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Charte das Russische Reich und die von den Tartarn bewohnte Länder in Europa und Asia enthaltend entworfen von F.L. Güssefeld

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Article ID EUO2168
Artist Homann / Güssefeld (1724-1780)
Johann Babtiste Homann (1664-1724) was born in Oberkammlach, the Electorate of Bavaria. Although educated at a Jesuit school, and preparing for an ecclesiastical career, he eventually converted to Protestantism and from 1687 worked as a civil law notary in Nuremberg. He soon turned to engraving and cartography; in 1702 he founded his own publishing house. Homann acquired renown as a leading German cartographer, and in 1715 was appointed Imperial Geographer by Emperor Charles VI. Giving such privileges to individuals was an added right that the Holy Roman Emperor enjoyed. In the same year he was also named a member of the Prussian Academy of Sciences in Berlin. Of particular significance to cartography were the imperial printing privileges (Latin: privilegia impressoria). These protected for a time the authors in all scientific fields such as printers, copper engravers, map makers and publishers. They were also very important as a recommendation for potential customers. In 1716 Homann published his masterpiece Grosser Atlas ueber die ganze Welt (Grand Atlas of all the World). Numerous maps were drawn up in cooperation with the engraver Christoph Weigel the Elder, who also published Siebmachers Wappenbuch. Homann died in Nuremberg. He was succeeded by the Homann heirs company, which was in business until 1848. The company was known as Homann Erben, Homanniani Heredes, or Heritiers de Homann abroad.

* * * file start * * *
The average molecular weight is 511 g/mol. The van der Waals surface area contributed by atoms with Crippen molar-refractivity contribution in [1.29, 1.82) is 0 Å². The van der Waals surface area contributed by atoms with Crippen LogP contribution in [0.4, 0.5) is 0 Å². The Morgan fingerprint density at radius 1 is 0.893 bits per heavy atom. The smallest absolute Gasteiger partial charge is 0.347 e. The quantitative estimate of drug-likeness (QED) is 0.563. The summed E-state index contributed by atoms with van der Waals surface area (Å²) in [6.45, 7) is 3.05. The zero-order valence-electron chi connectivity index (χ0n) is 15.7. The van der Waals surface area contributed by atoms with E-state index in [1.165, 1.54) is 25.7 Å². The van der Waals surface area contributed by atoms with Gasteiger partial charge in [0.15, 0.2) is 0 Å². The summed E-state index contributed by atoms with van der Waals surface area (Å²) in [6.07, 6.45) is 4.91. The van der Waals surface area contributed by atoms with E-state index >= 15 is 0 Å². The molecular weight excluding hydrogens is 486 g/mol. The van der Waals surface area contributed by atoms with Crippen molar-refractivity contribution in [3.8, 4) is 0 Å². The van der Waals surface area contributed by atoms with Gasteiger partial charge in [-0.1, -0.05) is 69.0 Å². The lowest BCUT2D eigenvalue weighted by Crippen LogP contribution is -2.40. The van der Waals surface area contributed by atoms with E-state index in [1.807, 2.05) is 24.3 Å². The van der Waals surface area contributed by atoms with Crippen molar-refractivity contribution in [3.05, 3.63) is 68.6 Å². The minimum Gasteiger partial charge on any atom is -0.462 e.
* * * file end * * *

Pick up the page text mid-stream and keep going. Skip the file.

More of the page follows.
Title Charte das Russische Reich und die von den Tartarn bewohnte Länder in Europa und Asia enthaltend entworfen von F.L. Güssefeld
Year dated 1786
Description Map shows total Russia.